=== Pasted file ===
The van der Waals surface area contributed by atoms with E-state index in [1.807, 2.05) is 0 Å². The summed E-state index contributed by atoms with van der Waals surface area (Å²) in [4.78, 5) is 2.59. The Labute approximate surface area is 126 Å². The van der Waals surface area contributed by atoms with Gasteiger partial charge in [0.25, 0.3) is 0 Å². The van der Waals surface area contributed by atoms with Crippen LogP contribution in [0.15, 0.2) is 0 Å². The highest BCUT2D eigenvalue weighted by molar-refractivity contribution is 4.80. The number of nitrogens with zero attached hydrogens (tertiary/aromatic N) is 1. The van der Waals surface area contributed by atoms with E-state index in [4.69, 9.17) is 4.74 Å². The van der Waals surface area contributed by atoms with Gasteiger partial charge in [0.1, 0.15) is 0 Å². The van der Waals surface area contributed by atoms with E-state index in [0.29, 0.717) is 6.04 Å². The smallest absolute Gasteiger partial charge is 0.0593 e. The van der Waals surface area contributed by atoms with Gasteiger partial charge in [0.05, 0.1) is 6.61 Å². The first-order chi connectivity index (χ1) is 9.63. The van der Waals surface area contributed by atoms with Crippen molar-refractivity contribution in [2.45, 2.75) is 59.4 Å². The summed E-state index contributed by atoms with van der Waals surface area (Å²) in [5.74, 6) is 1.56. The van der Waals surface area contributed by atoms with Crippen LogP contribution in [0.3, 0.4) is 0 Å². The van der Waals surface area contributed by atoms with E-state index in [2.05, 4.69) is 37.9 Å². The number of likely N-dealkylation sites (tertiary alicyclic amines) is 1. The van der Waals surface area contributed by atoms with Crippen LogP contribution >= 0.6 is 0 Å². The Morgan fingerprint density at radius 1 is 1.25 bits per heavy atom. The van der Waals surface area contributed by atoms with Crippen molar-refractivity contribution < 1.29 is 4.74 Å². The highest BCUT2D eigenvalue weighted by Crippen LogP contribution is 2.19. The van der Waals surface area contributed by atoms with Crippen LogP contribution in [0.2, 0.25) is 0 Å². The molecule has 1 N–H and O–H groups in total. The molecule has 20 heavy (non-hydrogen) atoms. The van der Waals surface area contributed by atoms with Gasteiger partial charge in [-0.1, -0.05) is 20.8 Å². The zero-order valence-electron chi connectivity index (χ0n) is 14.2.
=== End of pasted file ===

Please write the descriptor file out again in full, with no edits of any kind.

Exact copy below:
The van der Waals surface area contributed by atoms with E-state index in [1.807, 2.05) is 0 Å². The summed E-state index contributed by atoms with van der Waals surface area (Å²) in [4.78, 5) is 2.59. The Labute approximate surface area is 126 Å². The van der Waals surface area contributed by atoms with Gasteiger partial charge in [0.25, 0.3) is 0 Å². The van der Waals surface area contributed by atoms with Crippen LogP contribution in [0.15, 0.2) is 0 Å². The highest BCUT2D eigenvalue weighted by molar-refractivity contribution is 4.80. The number of nitrogens with zero attached hydrogens (tertiary/aromatic N) is 1. The van der Waals surface area contributed by atoms with E-state index in [4.69, 9.17) is 4.74 Å². The van der Waals surface area contributed by atoms with Gasteiger partial charge in [0.1, 0.15) is 0 Å². The van der Waals surface area contributed by atoms with E-state index in [0.29, 0.717) is 6.04 Å². The smallest absolute Gasteiger partial charge is 0.0593 e. The van der Waals surface area contributed by atoms with Gasteiger partial charge in [0.05, 0.1) is 6.61 Å². The first-order chi connectivity index (χ1) is 9.63. The van der Waals surface area contributed by atoms with Crippen molar-refractivity contribution in [2.45, 2.75) is 59.4 Å². The summed E-state index contributed by atoms with van der Waals surface area (Å²) in [5.74, 6) is 1.56. The van der Waals surface area contributed by atoms with Crippen LogP contribution in [0.3, 0.4) is 0 Å². The van der Waals surface area contributed by atoms with E-state index in [2.05, 4.69) is 37.9 Å². The number of likely N-dealkylation sites (tertiary alicyclic amines) is 1. The van der Waals surface area contributed by atoms with Crippen LogP contribution >= 0.6 is 0 Å². The Morgan fingerprint density at radius 1 is 1.25 bits per heavy atom. The van der Waals surface area contributed by atoms with Crippen molar-refractivity contribution < 1.29 is 4.74 Å². The highest BCUT2D eigenvalue weighted by Crippen LogP contribution is 2.19. The van der Waals surface area contributed by atoms with Crippen LogP contribution in [0.2, 0.25) is 0 Å². The molecule has 1 N–H and O–H groups in total. The molecule has 20 heavy (non-hydrogen) atoms. The van der Waals surface area contributed by atoms with Gasteiger partial charge in [-0.1, -0.05) is 20.8 Å². The zero-order valence-electron chi connectivity index (χ0n) is 14.2.